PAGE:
One of the longest standing debates among evangelicals remains that over the so-called “social gospel.” That is, the largely Protestant movement that sought to apply biblical principles and ethics in order to solve the world’s gravest of social scandals, such as race, poverty, alcoholism, education, and environmental issues, to name a few. In some circles, the social gospel had become associated with progressives who, seemingly, had lost their first love of doctrinal truth and had instead replaced that passion for activism. The Fundamentalists, then, sought to restore a “right” perspective on biblical truth founded in doctrinal persistence. By no means is this debate limited to these two parties, but the broader evangelical spectrum has continuously fluctuated from one end to the other on this scale, searching for an equilibrium.
I would contend that Matt Chandler’s The Explicit Gospel is that equilibrium. For 230-odd pages, Chandler (and Wilson) dives into the thick of this dialogue by examining both the gospel in the air and the gospel on the ground — both the theological and functional implications of Jesus of Nazareth living and dying and rising again. The main thrust of Chandler’s argument is that the gospel of grace is the bedrock of the Church’s and every Christian’s social engagement. It must be first and remain foremost in the heart and mind of the believer, notwithstanding the humanitarian efforts he aligns with. As Chandler rightly says, “The reconciling gospel is always at the forefront of the church’s social action, because a full belly is not better than a reconciled soul.” (150)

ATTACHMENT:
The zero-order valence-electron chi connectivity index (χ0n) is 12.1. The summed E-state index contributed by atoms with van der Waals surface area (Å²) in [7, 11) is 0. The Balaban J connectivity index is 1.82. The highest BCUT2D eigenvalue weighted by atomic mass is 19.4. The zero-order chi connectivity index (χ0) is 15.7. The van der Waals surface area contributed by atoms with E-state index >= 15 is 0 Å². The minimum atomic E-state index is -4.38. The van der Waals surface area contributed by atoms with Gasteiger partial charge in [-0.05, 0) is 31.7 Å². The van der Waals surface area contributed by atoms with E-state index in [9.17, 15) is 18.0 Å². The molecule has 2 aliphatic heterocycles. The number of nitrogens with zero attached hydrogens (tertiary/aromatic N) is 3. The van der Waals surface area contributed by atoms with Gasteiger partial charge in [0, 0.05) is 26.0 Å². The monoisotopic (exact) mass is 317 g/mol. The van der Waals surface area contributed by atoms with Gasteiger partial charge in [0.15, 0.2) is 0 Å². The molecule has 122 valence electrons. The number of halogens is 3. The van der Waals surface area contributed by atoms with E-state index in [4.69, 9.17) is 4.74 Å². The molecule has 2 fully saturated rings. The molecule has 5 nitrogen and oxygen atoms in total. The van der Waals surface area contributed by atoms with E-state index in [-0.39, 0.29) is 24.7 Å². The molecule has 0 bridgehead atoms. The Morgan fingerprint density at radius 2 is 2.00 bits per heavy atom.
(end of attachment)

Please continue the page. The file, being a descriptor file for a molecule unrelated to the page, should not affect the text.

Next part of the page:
To be sure, the ramifications of the gospel of Christ crucified aren’t for us to feed hungry children and not tell them about God’s love for them. Yet, neither are we to just tell them of God’s love and leave them starving. By all means feed those children! As the apostle James reiterates, “If a brother or sister is poorly clothed and lacking in daily food, and one of you says to them, ‘Go in peace, be warmed and filled,’ without giving them the things needed for the body, what good is that?” (James 2:14-16) We’re to love our neighbor in word, truth, and deed. Not just theoretical but actual love, love that seeks their good before our own.
This kind of love, though, the kind that’s often found in a social gospel, is only ever derived by a prior understanding of what God’s doing in the gospel itself. It’s not enough just to shelter the homeless and tend to the sick. As Chandler writes, “To fill empty bellies, to build shelters for the homeless, and to put silver and gold in the cups of beggars without any concern for the eternal nature of their souls is an exercise in futility.” (Chandler, 198) What use is it if we satisfy and satiate temporal ailments and ignore eternal consequences? And, at the same time, what use is it if we preach and proclaim all theology of the cross and never once lift a finger for the good of our neighbor?
You see, it’s “both-and,” not “either-or.” The gospel can engage people socially while also reforming them doctrinally. To know God aright, we must have a firm grasp of both the gospel in the air and the gospel on the ground. That is, we ought to be intimately aware of the eternal, personal, and missional ramifications of Christ’s death and resurrection.
We have to realize that in Christ, God’s both after our redemption and the larger restoration of his creation. Both are simultaneously fought for and won by the Son on the cross. In both, working in unison, God finds the glory due his name.
“It is imperative that we embrace a gospel that is scaled to the glory of God.” (Chandler, 172)
What Chandler does throughout The Explicit Gospel is reorient the way you think about the consequences of the gospel, both socially and personally. He gets you to take a step back and think about the larger scene of Christ’s cross, one that not only won the pardon of your soul but also won the peace of the world.
Notes & References:
Matt Chandler and Jared Wilson, The Explicit Gospel (Wheaton, IL: Crossway, 2012).